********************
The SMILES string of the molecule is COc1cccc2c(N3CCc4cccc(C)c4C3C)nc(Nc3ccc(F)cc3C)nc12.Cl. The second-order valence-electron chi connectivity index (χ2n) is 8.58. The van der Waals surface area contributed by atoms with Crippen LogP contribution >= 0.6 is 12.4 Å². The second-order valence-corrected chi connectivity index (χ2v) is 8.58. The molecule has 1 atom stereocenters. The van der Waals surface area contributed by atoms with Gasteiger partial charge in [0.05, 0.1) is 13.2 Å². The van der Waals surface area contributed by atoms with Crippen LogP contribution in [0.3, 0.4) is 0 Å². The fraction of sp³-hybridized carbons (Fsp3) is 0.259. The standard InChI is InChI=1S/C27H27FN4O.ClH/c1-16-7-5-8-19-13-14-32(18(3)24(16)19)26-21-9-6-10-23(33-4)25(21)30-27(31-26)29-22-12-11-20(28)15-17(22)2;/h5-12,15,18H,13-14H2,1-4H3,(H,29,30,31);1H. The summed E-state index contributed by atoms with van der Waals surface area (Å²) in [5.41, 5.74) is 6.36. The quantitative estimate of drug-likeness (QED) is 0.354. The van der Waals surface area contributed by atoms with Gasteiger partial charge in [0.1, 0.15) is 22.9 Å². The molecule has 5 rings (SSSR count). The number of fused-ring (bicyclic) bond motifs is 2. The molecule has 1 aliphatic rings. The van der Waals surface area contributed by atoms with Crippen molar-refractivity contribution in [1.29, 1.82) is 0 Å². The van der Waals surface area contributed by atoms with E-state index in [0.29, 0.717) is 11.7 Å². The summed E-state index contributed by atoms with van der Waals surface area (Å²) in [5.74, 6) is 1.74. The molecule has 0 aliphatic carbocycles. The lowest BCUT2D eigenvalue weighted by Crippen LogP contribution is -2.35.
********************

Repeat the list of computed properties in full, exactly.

The SMILES string of the molecule is COc1cccc2c(N3CCc4cccc(C)c4C3C)nc(Nc3ccc(F)cc3C)nc12.Cl. The second-order valence-electron chi connectivity index (χ2n) is 8.58. The van der Waals surface area contributed by atoms with Crippen LogP contribution >= 0.6 is 12.4 Å². The second-order valence-corrected chi connectivity index (χ2v) is 8.58. The molecule has 1 atom stereocenters. The van der Waals surface area contributed by atoms with Gasteiger partial charge in [0.05, 0.1) is 13.2 Å². The van der Waals surface area contributed by atoms with Crippen LogP contribution in [0.3, 0.4) is 0 Å². The fraction of sp³-hybridized carbons (Fsp3) is 0.259. The standard InChI is InChI=1S/C27H27FN4O.ClH/c1-16-7-5-8-19-13-14-32(18(3)24(16)19)26-21-9-6-10-23(33-4)25(21)30-27(31-26)29-22-12-11-20(28)15-17(22)2;/h5-12,15,18H,13-14H2,1-4H3,(H,29,30,31);1H. The summed E-state index contributed by atoms with van der Waals surface area (Å²) in [5.41, 5.74) is 6.36. The quantitative estimate of drug-likeness (QED) is 0.354. The van der Waals surface area contributed by atoms with Gasteiger partial charge in [0.1, 0.15) is 22.9 Å². The molecule has 5 rings (SSSR count). The number of fused-ring (bicyclic) bond motifs is 2. The molecule has 1 aliphatic rings. The van der Waals surface area contributed by atoms with Crippen molar-refractivity contribution in [1.29, 1.82) is 0 Å². The van der Waals surface area contributed by atoms with E-state index in [0.29, 0.717) is 11.7 Å². The summed E-state index contributed by atoms with van der Waals surface area (Å²) in [5.74, 6) is 1.74. The molecule has 0 aliphatic carbocycles. The lowest BCUT2D eigenvalue weighted by Crippen LogP contribution is -2.35.